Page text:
The artistic merit of the Jurassic Park sequels will always pale in comparison to their predecessor.
Consequently, Malcolm could direct the same statement towards Hollywood’s current penchant for rebooting blockbusters of years past, including the series Jurassic Park itself would spur. This franchise would go on to span multiple decades with continued relevance. In fairness, though the sequels have garnered middling critical reviews, the reboot/sequel, Jurassic World (2015), was a financial success. It also renewed long dormant audience interest in the Jurassic Park universe.
Ironically, the latest addition, Jurassic Park: Fallen Kingdom, roped Goldblum himself back into the franchise, so perhaps Dr. Ian Malcolm is no longer as concerned about the quandary of creating things for creation’s sake. The sequels have their moments, but the artistic merit of the later films will always pale in comparison to their predecessor.
There are countless reasons filmgoers remember Jurassic Park as an exceptional summer blockbuster.
Truthfully, though nostalgia may add an ounce of personal affection for the original film, there are countless reasons filmgoers remember Jurassic Park as an exceptional summer blockbuster. It has a lot of elements that make it more complex than a run-of-the-mill monster movie. It is a meditation on the arrogance of humanity, as well as a survival thriller with a touch of bathroom humour. It invites reflection, such as when Sattler reprimands Hammond for his failings, and elicits a jolt of fear as a T-Rex fills the view of a car mirror that warns “objects in mirror are closer than they appear.”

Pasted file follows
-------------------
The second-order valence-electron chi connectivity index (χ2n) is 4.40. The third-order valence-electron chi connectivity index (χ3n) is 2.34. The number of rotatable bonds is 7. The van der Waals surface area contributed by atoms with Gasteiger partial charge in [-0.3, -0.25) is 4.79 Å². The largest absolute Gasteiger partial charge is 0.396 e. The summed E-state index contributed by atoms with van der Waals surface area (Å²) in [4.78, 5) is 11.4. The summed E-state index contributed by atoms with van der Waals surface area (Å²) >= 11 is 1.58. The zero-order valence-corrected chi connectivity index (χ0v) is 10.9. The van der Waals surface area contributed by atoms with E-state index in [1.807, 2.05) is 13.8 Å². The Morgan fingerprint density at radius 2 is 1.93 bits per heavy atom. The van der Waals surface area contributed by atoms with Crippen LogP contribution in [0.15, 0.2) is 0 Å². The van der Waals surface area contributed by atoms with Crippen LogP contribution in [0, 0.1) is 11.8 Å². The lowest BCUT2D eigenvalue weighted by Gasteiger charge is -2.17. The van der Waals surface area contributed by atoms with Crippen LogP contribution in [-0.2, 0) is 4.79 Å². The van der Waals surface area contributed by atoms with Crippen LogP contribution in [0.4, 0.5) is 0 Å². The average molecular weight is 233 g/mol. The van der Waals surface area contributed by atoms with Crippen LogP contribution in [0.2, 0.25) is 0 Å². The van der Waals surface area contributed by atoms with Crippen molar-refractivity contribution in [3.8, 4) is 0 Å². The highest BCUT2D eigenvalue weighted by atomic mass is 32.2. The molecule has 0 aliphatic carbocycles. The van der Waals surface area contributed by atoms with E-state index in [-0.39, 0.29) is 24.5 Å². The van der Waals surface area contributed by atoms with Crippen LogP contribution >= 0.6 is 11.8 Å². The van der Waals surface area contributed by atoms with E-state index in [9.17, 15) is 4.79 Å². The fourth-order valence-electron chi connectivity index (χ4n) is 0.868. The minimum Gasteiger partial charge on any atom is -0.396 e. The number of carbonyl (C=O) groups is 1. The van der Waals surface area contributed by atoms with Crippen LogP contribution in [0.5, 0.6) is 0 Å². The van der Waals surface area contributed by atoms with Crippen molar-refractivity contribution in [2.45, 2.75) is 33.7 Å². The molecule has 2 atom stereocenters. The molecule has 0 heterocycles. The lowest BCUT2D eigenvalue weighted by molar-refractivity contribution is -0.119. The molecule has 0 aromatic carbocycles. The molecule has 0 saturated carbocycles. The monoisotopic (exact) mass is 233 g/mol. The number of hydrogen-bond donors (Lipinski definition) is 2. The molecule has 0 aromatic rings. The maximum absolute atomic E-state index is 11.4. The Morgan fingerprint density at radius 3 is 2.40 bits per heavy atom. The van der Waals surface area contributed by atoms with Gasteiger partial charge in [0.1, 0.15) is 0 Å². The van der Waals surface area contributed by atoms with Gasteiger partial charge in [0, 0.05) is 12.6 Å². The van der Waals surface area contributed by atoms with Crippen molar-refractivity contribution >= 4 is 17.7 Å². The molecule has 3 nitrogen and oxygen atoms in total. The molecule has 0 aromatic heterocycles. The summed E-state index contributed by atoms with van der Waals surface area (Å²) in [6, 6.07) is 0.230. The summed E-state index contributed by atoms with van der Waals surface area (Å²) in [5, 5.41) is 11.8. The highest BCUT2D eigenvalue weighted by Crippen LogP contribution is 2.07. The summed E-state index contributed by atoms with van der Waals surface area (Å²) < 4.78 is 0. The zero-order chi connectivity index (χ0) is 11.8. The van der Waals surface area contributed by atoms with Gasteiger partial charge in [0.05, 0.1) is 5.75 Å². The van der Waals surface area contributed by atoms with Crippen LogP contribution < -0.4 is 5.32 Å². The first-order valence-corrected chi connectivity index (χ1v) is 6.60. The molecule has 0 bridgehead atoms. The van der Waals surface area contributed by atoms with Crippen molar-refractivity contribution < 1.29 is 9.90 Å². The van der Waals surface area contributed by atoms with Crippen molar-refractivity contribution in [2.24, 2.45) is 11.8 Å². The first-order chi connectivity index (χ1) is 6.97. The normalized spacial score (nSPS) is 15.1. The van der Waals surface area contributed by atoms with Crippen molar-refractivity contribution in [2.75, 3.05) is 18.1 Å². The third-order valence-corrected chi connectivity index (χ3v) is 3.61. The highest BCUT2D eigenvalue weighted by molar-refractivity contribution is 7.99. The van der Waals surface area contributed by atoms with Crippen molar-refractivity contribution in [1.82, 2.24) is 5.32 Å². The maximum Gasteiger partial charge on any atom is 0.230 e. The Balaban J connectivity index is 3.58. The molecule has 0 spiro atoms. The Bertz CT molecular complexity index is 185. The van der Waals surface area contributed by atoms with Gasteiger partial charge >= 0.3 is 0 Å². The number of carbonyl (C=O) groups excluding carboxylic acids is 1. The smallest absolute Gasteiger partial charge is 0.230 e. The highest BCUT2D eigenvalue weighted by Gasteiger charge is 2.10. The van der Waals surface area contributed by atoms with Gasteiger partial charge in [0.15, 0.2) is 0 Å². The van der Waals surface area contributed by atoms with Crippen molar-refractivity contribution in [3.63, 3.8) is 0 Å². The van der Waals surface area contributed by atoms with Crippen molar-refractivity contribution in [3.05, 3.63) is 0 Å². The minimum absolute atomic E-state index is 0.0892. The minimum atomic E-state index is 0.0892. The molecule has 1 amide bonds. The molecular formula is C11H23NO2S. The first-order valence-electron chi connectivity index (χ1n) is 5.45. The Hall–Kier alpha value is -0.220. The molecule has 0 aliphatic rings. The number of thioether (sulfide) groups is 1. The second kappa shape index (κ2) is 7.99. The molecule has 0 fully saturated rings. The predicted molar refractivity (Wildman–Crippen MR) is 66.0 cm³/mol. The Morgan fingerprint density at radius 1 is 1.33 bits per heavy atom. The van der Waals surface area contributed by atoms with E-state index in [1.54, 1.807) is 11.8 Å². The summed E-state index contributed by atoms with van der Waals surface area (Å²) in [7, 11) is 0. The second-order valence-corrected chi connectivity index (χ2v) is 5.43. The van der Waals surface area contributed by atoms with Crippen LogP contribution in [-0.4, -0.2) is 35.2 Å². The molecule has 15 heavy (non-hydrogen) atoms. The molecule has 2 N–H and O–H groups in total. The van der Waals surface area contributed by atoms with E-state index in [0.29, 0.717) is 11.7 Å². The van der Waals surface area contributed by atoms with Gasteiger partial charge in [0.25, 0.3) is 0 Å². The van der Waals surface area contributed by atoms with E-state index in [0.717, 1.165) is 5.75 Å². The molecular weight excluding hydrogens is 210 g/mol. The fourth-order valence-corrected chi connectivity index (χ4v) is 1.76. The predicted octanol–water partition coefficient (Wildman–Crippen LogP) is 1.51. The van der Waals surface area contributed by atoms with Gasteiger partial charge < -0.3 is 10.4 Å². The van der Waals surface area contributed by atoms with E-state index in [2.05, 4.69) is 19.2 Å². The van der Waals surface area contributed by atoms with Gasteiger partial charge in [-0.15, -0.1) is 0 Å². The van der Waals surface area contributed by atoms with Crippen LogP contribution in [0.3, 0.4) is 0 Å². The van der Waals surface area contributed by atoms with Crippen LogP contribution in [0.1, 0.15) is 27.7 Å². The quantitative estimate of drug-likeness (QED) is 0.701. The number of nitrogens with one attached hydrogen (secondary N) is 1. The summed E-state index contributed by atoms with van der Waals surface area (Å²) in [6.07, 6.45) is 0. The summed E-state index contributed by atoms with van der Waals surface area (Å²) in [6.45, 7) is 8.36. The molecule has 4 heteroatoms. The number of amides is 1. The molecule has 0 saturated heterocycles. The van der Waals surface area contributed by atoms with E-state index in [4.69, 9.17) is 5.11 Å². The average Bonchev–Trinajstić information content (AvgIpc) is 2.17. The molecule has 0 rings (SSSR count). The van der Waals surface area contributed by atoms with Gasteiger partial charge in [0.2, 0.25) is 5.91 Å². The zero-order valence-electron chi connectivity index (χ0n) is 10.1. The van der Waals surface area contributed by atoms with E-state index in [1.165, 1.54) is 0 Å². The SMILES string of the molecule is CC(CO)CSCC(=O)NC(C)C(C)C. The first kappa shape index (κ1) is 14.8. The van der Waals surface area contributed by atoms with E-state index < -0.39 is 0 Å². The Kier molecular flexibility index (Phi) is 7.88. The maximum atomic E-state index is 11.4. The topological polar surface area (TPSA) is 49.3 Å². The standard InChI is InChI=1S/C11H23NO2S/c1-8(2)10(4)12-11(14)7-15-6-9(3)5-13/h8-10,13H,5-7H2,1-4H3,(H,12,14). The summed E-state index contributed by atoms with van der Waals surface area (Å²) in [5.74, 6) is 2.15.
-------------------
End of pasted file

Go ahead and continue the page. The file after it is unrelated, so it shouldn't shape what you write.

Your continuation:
Audiences care about whether the cast will make it off the island because Spielberg invests the time to create relatable characters. The chase sequences and raptor attacks are earned after a slow build up of suspense that is entirely worth the wait. Sequences of wonder are underscored by a grand symphony fine-tuned by Spielberg’s dependable composer, John Williams. Additionally, it is a testament to the craftsmanship of the practical and digital effects team that the graphics still hold up twenty-five years later.
Many present-day blockbusters have become overly reliant on computer-generated imagery to the point of excess; in modern Michael Bay films full of robot fights and massive explosions, it’s hard to suspend your disbelief and prevent your eyes from glazing over. A marriage of practical and special effects — exemplified perfectly in Jurassic Park — presents a mixture of movie magic that feels real and spectacular all at once.
Themes of caution work in tension with a childlike pursuit of realising the impossible.
Impressively, Jurassic Park is not just forward thinking in terms of future blockbusters, but a film entrenched in meta foreshadowing. The blockbuster would produce its own merchandise and amusement park rides full of flaming torches and thrilling flume drops. Its continued influence today is due to its qualities as a truly iconic science-fiction film. It is contemplative. It is terrifying. And most of all, it’s fun.
All things considered, Jurassic Park succeeds due to its themes of caution working in tension with a childlike pursuit of realizing the impossible. Future sequels and remakes would do well to return to the film’s key ingredients of originality, curiosity, and sense of adventure. After all, filmmaking at its heart is meant to create a wondrous escape from reality.